It may be the curse of an ecological restorationist. The seasonal changes that occur in early spring reveal something interesting to the trained eye. Early April brings on the green. Now I love the color green…might be my favorite color. It reminds me of summer. It reminds me of life in all its fullness and richness and abundance. But to the restorer of native landscapes, green this time of year generally means that it does not belong here. Almost all that is green this time of year…green lawn and pasture grasses, most evergreens, spruce, pines, and fir, emerging green leaves of bush honeysuckle, multiflora rose, privet, and autumn olive…was brought to northeast Indiana from elsewhere.
Lawn and pasture grasses were brought by our pioneer forefathers from northern Europe. Evergreens (except for our native red cedar) come to us from further north or west. And the woody brush species were imported into our country from all around the globe as garden or landscape plants or as wildlife attractors. No, the color that settlers to Steuben County recognized in late snowless winters and early spring was…tawny.
And so, on this Saturday afternoon following an overnight snowfall (which followed an earlier than usual spring green-up), I was driving about noticing the greenery that stuck out like a sore thumb against the white backdrop. Most of the snow had melted by the time I pulled into the driveway of ACRES Land Trust’s Wing Haven Nature Preserve. I snapped a couple of pictures of the prairie restoration and was reminded of the story the photo captures.
Helen and Ben Swenson owned the land that is now the preserve. The Swenson’s tried a bit of agriculture as had the previous owners. The two fields on either side of the preserve’s entrance drive were tilled and planted to corn and wheat…maybe beans and oats in the 1940’s and 1950’s. Later the fields were converted to pasture for Helen’s horse. By the time the property was bequeathed to ACRES, the two pastures had become meadows.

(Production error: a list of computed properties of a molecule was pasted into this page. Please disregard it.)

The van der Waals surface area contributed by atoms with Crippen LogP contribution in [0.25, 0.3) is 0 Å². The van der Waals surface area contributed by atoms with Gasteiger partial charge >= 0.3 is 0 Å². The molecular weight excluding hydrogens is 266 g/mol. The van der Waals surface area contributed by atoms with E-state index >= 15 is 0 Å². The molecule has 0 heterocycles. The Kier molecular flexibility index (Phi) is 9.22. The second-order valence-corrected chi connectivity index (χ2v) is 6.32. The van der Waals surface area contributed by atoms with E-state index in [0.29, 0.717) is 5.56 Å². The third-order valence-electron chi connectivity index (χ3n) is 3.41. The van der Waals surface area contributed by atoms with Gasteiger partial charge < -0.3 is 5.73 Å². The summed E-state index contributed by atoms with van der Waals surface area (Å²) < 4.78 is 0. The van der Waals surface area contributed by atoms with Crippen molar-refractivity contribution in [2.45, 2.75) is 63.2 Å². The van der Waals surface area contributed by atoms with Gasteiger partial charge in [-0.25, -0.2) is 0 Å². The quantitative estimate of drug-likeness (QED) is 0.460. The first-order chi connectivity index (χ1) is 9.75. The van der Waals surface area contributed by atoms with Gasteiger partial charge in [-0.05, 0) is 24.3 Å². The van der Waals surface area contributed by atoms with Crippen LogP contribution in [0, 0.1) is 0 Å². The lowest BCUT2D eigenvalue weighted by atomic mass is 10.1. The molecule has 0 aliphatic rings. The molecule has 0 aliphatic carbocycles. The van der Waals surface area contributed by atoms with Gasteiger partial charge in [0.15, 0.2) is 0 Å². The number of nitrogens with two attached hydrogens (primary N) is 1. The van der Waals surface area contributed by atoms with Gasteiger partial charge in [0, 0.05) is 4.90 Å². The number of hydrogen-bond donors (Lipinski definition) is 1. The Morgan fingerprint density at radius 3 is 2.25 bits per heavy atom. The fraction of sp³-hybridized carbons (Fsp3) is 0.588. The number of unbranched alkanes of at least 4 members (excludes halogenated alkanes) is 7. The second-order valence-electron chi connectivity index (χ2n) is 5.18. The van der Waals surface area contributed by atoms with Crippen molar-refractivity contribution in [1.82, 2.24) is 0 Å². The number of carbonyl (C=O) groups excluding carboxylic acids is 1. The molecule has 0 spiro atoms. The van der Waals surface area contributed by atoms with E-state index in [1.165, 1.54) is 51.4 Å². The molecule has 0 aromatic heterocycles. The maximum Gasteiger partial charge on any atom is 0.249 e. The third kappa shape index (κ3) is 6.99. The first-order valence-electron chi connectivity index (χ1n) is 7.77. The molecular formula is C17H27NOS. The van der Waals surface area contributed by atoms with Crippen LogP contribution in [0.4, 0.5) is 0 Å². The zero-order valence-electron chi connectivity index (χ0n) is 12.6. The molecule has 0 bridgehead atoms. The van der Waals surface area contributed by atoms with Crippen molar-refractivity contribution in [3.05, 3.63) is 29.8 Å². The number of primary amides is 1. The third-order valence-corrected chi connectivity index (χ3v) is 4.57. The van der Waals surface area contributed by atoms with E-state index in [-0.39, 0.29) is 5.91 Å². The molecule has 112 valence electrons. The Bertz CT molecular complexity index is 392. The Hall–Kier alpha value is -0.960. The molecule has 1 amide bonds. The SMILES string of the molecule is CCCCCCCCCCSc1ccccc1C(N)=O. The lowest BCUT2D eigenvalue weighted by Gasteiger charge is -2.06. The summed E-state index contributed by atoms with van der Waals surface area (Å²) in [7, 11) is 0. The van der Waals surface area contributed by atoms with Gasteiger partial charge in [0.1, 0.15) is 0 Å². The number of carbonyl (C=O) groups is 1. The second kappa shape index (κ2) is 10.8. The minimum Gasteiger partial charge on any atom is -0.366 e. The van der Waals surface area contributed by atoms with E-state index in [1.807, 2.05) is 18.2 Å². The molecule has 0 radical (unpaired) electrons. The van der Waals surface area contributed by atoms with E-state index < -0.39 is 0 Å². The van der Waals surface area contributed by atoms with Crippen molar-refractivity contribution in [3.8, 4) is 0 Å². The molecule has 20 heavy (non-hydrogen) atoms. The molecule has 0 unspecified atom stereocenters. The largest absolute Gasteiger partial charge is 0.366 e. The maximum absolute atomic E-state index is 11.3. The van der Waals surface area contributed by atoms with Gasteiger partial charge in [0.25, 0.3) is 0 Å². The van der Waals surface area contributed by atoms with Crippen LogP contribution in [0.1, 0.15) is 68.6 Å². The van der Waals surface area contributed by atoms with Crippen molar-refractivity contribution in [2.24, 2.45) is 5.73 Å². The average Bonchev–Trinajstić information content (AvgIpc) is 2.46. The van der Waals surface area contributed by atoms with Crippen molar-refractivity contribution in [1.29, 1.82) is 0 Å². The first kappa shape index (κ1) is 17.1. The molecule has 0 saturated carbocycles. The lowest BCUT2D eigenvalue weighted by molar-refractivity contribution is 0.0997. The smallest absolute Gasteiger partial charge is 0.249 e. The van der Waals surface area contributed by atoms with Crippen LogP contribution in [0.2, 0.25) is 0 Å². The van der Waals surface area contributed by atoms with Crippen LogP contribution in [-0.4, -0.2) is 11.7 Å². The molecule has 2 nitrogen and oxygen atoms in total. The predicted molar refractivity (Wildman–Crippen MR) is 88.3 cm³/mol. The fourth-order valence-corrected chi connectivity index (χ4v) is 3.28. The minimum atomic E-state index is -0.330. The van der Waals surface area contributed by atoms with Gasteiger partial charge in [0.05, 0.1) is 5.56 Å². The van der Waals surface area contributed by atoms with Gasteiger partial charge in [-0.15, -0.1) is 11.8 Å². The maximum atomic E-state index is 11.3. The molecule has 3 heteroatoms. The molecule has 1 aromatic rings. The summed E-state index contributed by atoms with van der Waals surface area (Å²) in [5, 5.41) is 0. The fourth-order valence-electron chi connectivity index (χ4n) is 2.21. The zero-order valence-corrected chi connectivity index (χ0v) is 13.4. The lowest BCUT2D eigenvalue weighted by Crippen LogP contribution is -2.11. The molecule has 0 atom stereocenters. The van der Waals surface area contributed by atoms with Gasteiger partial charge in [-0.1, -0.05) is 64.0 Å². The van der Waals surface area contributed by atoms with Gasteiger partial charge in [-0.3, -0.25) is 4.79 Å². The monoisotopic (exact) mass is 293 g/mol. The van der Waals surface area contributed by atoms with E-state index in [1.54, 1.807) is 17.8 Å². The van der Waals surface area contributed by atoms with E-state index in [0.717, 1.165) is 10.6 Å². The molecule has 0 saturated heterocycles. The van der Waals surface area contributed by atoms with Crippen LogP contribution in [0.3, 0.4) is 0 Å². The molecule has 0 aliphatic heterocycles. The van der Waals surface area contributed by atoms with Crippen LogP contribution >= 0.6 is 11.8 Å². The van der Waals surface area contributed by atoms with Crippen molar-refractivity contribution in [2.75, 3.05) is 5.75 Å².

Now meadows harken back to England and Germany from whence the word originated [Old English mǣdwe, oblique case of mǣd (see mead), from the Germanic base of mow]. Meadows are basically fields or pastures with no trees. Meadows in Europe and meadows in Steuben County look the same because they have the same plant species. Cool-season grasses like orchard grass, Kentucky bluegrass (funny name, I know), Timothy, and fescues plus European flowers like Queen Anne’s lace and dandelion and plantain are indicative of meadows native to England. Pioneer farmers imported these species when they brought with them agricultural practices of Europe.
Fred and Jackie Wooley were Wing Haven’s first caretakers (ca. 1983-2001). Fred set out to plant a small prairie in the west meadow. He hand-collected some big bluestem, butterfly milkweed, yellow coneflower, and prairie dock seeds from along a small prairie remnant along the railroad tracks near the then Dairy Queen location in Angola. He grew those seeds into little prairie plant plugs. And in 1991, he had a very small area of the cool-season meadow plowed and disked. He planted those plugs, tended them and watered them. And for the next four seasons he expanded the little prairie planting until it reached about a tenth of an acre in size. Then each spring he set fire to the little prairie garden.
Fred asked me to help him burn the little prairie the spring of 2000. In the spring of 2001, we decided to burn the whole field because the multiflora rose had grown so thick in the meadow. Aimee and I became the new caretakers of Wing Haven that same spring and Blue Heron Ministries continued with the stewardship of the field.
In the early days of Blue Heron Ministries, we cleaned and stored hand-collected prairie seed in the barn at Wing Haven. Each spring after we set fire to the meadow, we would scatter the chaff and any leftover seed on the blackened soil. We started burning both old fields. The annual fires suppressed the growth of the brush and the cool-season grasses and meadow flowers and at the same time favored the germination, growth, and establishment of the warm-season prairie grasses and forbs. And as the prairie plants matured, the plants set seed. Autumn winds blew the seed eastward. The seed settled into the declining cool-season grass turf, and when the turf grasses burned, the prairie seed germinated. The prairie advanced and the meadow declined.
Twenty-five years after Fred planted the first prairie plugs and 15 years after annually burning the meadows, nary a Euro-Asian plant can be found. The only visible green this time of year is the mowed lawn along the driveway, the mowed path along the perimeter of the field, and the patch of lawn under the sign. The overwhelming color of the field is tawny. One could say it is a prairie now…at least that is what our pioneer forefathers and land surveyors called our indigenous grasslands.
But wait! Prairie… [late 18th century: from French, from Old French praerie, from Latin pratum ‘meadow’]. Maybe it still is a meadow!
This article was featured in the April edition of our Rustling Grass e-newsletter. The whole newsletter, complete with other articles by Peg Zeis and Ben Alberle, can be found in the Rustling Grass Archives page. To get these newsletters sent directly to your e-mail, let us know at firstname.lastname@example.org.